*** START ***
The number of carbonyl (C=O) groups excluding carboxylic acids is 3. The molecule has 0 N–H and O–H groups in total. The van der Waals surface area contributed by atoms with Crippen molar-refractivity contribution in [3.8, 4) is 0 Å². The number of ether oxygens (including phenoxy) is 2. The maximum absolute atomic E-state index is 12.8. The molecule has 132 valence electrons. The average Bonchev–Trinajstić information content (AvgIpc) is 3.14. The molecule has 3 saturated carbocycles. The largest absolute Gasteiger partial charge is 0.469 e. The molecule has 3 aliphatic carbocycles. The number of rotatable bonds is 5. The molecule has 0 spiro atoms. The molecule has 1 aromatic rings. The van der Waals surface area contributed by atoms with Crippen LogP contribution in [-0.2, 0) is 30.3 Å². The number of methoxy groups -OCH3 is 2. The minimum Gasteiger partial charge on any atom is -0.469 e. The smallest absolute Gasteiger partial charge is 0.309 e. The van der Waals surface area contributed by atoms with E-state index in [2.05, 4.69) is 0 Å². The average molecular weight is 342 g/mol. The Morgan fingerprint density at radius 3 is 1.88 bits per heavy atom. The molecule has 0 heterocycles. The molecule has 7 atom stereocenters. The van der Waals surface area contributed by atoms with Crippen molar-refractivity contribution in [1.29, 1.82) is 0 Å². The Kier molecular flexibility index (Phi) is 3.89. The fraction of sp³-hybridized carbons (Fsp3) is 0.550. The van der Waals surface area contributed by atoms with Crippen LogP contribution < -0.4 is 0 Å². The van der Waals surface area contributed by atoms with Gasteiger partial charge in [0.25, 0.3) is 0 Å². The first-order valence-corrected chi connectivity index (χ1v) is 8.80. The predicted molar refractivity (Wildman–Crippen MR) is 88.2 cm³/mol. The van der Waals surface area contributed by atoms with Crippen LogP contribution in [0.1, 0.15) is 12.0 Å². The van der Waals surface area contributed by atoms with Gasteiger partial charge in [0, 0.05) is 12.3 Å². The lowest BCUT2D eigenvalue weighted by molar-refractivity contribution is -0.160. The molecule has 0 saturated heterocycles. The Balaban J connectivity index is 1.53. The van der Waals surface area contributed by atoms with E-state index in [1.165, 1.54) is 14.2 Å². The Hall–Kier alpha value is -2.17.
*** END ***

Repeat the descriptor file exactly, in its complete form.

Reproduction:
The number of carbonyl (C=O) groups excluding carboxylic acids is 3. The molecule has 0 N–H and O–H groups in total. The van der Waals surface area contributed by atoms with Crippen molar-refractivity contribution in [3.8, 4) is 0 Å². The number of ether oxygens (including phenoxy) is 2. The maximum absolute atomic E-state index is 12.8. The molecule has 132 valence electrons. The average Bonchev–Trinajstić information content (AvgIpc) is 3.14. The molecule has 3 saturated carbocycles. The largest absolute Gasteiger partial charge is 0.469 e. The molecule has 3 aliphatic carbocycles. The number of rotatable bonds is 5. The molecule has 0 spiro atoms. The molecule has 1 aromatic rings. The van der Waals surface area contributed by atoms with Crippen LogP contribution in [-0.2, 0) is 30.3 Å². The number of methoxy groups -OCH3 is 2. The minimum Gasteiger partial charge on any atom is -0.469 e. The smallest absolute Gasteiger partial charge is 0.309 e. The van der Waals surface area contributed by atoms with E-state index in [2.05, 4.69) is 0 Å². The average molecular weight is 342 g/mol. The Morgan fingerprint density at radius 3 is 1.88 bits per heavy atom. The molecule has 0 heterocycles. The molecule has 7 atom stereocenters. The van der Waals surface area contributed by atoms with Crippen molar-refractivity contribution in [1.29, 1.82) is 0 Å². The Kier molecular flexibility index (Phi) is 3.89. The fraction of sp³-hybridized carbons (Fsp3) is 0.550. The van der Waals surface area contributed by atoms with Crippen LogP contribution < -0.4 is 0 Å². The van der Waals surface area contributed by atoms with Gasteiger partial charge in [0.25, 0.3) is 0 Å². The first-order valence-corrected chi connectivity index (χ1v) is 8.80. The predicted molar refractivity (Wildman–Crippen MR) is 88.2 cm³/mol. The van der Waals surface area contributed by atoms with Crippen LogP contribution in [0.1, 0.15) is 12.0 Å². The van der Waals surface area contributed by atoms with Gasteiger partial charge in [0, 0.05) is 12.3 Å². The lowest BCUT2D eigenvalue weighted by molar-refractivity contribution is -0.160. The molecule has 0 saturated heterocycles. The Balaban J connectivity index is 1.53. The van der Waals surface area contributed by atoms with E-state index in [1.165, 1.54) is 14.2 Å². The Hall–Kier alpha value is -2.17.